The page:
Moist Heat Sterilization: Principle, Advantages, Disadvantages

Of all the methods available for sterilization, moist heat in the form of saturated steam under pressure is the most widely used and the most dependable method. Moist heat has better penetrating power than dry heat and, at a given temperature, produces a faster reduction in the number of living organisms. Steam sterilization is nontoxic, inexpensive, rapidly microbicidal, and sporicidal. It rapidly heats and penetrates fabrics.

Sterilization is defined as killing or removal of all microorganisms including bacterial spores.

Moist heat sterilization using autoclave is commonly used for the sterilization of biohazardous trash, heat, and moisture resistant materials such as aqueous preparation (culture media). This method is also used for the sterilization of surgical dressings and medical devices.

The most common type of steam sterilizer in the microbiology laboratory is the gravity displacement type. Another type of autoclave is vacuum/gravity assisted.

Gravity Displacement type Autoclave
Gravity Displacement type Autoclave

Principle of Moist Heat sterilization

Moist heat destroys microorganisms by the irreversible denaturation of enzymes and structural proteins. The temperature at which denaturation occurs varies inversely with the amount of water present. Sterilization in saturated steam thus requires precise control of time, temperature, and pressure.

Pressure serves as a means to obtain the high temperatures necessary to quickly kill microorganisms. Specific temperatures must be obtained to ensure microbicidal activity. Minimum sterilization time should be measured from the moment when all the materials to be sterilized have reached the required temperature throughout.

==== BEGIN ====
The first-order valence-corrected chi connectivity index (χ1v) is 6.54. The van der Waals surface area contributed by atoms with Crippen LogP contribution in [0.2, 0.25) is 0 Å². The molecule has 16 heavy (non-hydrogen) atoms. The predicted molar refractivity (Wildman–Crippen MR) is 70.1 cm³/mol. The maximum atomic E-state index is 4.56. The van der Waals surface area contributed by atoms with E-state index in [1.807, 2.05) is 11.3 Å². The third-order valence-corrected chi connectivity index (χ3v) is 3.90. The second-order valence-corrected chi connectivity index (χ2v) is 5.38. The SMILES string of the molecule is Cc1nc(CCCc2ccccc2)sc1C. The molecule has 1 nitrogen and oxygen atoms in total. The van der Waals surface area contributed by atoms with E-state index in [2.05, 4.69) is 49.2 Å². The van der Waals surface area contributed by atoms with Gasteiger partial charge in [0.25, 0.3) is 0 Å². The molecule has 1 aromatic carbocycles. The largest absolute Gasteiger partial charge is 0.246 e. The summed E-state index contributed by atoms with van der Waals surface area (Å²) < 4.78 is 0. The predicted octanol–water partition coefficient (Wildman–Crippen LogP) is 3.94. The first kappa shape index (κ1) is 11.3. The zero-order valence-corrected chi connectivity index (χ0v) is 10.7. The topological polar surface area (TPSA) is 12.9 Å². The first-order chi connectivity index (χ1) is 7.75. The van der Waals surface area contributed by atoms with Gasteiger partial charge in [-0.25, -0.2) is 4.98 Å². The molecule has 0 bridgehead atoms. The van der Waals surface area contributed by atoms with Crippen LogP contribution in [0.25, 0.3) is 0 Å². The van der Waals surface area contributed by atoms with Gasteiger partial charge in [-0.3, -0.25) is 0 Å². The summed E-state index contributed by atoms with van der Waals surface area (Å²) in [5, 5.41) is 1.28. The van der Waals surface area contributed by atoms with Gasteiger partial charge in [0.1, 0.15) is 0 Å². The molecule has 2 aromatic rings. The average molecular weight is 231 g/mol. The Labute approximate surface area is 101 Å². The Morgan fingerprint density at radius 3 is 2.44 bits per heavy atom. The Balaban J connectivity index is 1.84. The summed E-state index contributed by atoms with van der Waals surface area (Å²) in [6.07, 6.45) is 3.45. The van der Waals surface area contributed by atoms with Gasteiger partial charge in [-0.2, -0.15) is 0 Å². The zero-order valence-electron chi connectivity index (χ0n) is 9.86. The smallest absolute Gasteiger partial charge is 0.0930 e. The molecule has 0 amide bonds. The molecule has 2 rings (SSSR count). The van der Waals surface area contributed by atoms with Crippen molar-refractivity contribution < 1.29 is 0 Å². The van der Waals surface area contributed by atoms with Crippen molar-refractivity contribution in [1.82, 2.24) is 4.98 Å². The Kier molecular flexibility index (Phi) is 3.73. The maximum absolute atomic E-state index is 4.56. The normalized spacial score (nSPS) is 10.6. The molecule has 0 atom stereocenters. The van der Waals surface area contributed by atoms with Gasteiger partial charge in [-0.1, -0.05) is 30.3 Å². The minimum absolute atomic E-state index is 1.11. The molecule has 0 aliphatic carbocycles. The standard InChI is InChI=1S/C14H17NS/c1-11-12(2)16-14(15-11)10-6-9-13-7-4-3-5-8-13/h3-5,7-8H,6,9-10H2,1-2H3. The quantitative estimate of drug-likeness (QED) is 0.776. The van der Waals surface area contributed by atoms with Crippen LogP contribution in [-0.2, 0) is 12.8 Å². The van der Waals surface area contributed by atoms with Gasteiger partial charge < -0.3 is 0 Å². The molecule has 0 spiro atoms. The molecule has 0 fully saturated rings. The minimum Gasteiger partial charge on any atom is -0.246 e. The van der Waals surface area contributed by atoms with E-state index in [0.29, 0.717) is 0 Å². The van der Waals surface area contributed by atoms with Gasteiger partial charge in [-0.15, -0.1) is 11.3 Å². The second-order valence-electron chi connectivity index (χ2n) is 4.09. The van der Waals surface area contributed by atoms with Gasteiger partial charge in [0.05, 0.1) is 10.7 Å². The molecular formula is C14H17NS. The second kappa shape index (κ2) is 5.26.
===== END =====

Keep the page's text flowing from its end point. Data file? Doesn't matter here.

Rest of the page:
The recommendation for sterilization in an autoclave is 15 minutes at 121°C (200 kPa). The temperature should be used to control and monitor the process; the pressure is mainly used to obtain the required steam temperature.

Alternative conditions, with different combinations of time and temperature, are given below.

1 1 atm =  325 Pa

corresponding pressure
Minimum sterilization time
126-129250 (~2.5 atm)10
134-138300 (~3.0 atm)5

In certain cases (e.g. thermolabile substances), sterilization may be carried out at temperatures below 121 °C, provided that the chosen combination of time and temperature has been validated.

Monitoring of steam sterilization process

Like other sterilization systems, the steam cycle is monitored by mechanical, chemical, and biological indicators. Steam sterilizers usually are monitored using a printout (or graphically) by measuring temperature, the time at the temperature, and pressure.

Chemical indicators are affixed to the outside and incorporated into the pack to monitor the temperature or time and temperature. Autoclave indicator tapes are commercially available and a change in color of the tape suggests proper sterilization.

Temperature-monitoring probes should be inserted into representative containers, with additional probes placed in the load at the potentially coolest and least accessible parts of the loaded chamber. The conditions should be within ±2 °C and ±10 kPa (±0.1 atm) of the required values. Each cycle should be recorded on a time-temperature chart or by other suitable means.

Biological Indicators

The effectiveness of steam sterilization is monitored with a biological indicator using an envelope containing spores of  Geobacillus stearothermophilus (formerly Bacillus stearothermophilus; e.g. ATCC 7953 or CIP 52.81) for which the D-value (i.e. 90% reduction of the microbial population) is 1.5-2.5 minutes at 121 °C, using about 106 spores per indicator (this is based on a worst-case scenario that an item may contain a population of 106 spores having same resistance as that of Bacillus stearothermophilus). After sterilization is over the strip is removed and inoculated into tryptone soy broth and incubated at 56°C for 5 days. No growth of Geobacillus stearothermophilus indicates proper sterilization.